Want to eat? Go to work

I have lived my life near or in 15 cities or towns. During this time, I have come to the opinion that most of the reported crime in these cities and towns happened in the poorer sections.

Reports and studies performed for the U.S. Department of Justice ‘s Bureau of Justice Statistics support my opinions. One such study performed for the period 2008-12 came to the following conclusions:

· Persons in poor households at or below the Federal Poverty Level had more than double the rate of violent victimization (39.8 per 1,000) as persons in high-income households (16.9 per 1,000).

· Persons in poor households had a higher rate of violence involving a firearm (3.5 per 1,000) compared to persons above the FPL (0.8–2.5 per 1,000).

· The overall pattern of poor persons having the highest rates of violent victimization was consistent for both whites and blacks.

· Poor urban blacks (51.3 per 1,000) had rates of violence similar to poor urban whites (56.4 per 1,000).

· As income rises the violent crime rate declines.

A report from the Vittana.org on 26 poverty and crime statistics further confirms the DOJ’s BJS study. Those that live in poverty commit more crimes and are victims of more crimes than those not in poverty. One point that Vittana.org made was that the poor are more likely to report crime than those not in poverty.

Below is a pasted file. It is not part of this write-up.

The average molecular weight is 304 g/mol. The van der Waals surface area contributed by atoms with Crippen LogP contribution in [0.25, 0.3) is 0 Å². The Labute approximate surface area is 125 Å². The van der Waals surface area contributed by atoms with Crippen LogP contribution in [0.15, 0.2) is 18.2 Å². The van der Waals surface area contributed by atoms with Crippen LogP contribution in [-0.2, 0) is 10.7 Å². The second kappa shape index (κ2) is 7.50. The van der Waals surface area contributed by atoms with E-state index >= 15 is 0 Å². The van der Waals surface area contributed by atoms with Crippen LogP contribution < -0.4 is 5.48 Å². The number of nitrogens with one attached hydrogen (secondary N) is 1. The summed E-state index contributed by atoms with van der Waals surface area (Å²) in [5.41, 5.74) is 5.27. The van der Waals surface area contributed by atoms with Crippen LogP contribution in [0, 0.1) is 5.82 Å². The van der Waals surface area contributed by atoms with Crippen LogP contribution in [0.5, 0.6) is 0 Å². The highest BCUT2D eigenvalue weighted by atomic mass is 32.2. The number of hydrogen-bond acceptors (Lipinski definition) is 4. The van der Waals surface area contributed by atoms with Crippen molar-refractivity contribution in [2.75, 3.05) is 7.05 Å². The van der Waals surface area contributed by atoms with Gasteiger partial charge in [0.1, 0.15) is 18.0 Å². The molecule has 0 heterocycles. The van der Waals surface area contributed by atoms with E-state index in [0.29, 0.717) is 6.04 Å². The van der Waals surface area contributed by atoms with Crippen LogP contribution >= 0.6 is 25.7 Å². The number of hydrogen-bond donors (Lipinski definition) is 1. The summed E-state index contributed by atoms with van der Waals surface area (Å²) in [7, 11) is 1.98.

When you look at the poverty rates for the USA they have been between 11 and 15 percent since 1966. We have spent trillions trying to eliminate poverty. All that has happened with those trillions is that we have stabilized poverty. By stabilizing poverty, we are keeping many of our citizens in poverty. Each year at the federal level we spend approximately $700 billion on 90 poverty programs keeping many of our citizens in poverty.

If you wish to reduce crime in the USA then we are going to have to eliminate government-funded entitlement programs such as welfare, food stamps programs, etc. At the very least fraud MUST be prosecuted and their funding stopped.

Caring for the needy and poor, wealth redistribution, is not a function of government. It is a function that should be and must be taken care by the citizens in the area where the poor, needy, and physically disabled live.

As many of us have been taught we should work if we want to eat.

Ray Shamlin

Rocky Mount